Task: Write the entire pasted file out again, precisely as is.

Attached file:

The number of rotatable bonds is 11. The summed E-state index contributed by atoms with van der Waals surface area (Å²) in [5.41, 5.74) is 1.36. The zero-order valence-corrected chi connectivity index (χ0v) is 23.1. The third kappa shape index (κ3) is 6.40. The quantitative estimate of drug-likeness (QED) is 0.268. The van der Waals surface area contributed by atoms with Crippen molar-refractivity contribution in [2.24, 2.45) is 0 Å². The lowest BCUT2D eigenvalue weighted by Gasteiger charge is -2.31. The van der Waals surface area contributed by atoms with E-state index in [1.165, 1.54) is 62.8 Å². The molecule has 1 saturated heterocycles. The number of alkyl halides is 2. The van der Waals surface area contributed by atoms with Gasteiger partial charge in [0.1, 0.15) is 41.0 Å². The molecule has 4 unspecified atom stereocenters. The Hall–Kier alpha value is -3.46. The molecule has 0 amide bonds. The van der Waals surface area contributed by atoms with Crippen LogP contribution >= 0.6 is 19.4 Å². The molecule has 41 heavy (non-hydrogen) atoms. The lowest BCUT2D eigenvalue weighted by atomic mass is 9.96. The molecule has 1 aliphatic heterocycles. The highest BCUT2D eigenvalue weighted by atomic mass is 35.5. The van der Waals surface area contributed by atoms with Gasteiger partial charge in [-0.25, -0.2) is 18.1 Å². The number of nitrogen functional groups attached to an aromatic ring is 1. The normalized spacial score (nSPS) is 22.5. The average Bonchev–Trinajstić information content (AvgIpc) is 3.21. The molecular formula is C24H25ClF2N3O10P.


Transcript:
The number of rotatable bonds is 11. The summed E-state index contributed by atoms with van der Waals surface area (Å²) in [5.41, 5.74) is 1.36. The zero-order valence-corrected chi connectivity index (χ0v) is 23.1. The third kappa shape index (κ3) is 6.40. The quantitative estimate of drug-likeness (QED) is 0.268. The van der Waals surface area contributed by atoms with Crippen molar-refractivity contribution in [2.24, 2.45) is 0 Å². The lowest BCUT2D eigenvalue weighted by Gasteiger charge is -2.31. The van der Waals surface area contributed by atoms with E-state index in [1.165, 1.54) is 62.8 Å². The molecule has 1 saturated heterocycles. The number of alkyl halides is 2. The van der Waals surface area contributed by atoms with Gasteiger partial charge in [0.1, 0.15) is 41.0 Å². The molecule has 4 unspecified atom stereocenters. The Hall–Kier alpha value is -3.46. The molecule has 0 amide bonds. The van der Waals surface area contributed by atoms with Crippen LogP contribution >= 0.6 is 19.4 Å². The molecule has 41 heavy (non-hydrogen) atoms. The lowest BCUT2D eigenvalue weighted by atomic mass is 9.96. The molecule has 1 aliphatic heterocycles. The highest BCUT2D eigenvalue weighted by atomic mass is 35.5. The van der Waals surface area contributed by atoms with Gasteiger partial charge in [-0.25, -0.2) is 18.1 Å². The number of nitrogen functional groups attached to an aromatic ring is 1. The normalized spacial score (nSPS) is 22.5. The average Bonchev–Trinajstić information content (AvgIpc) is 3.21. The molecular formula is C24H25ClF2N3O10P.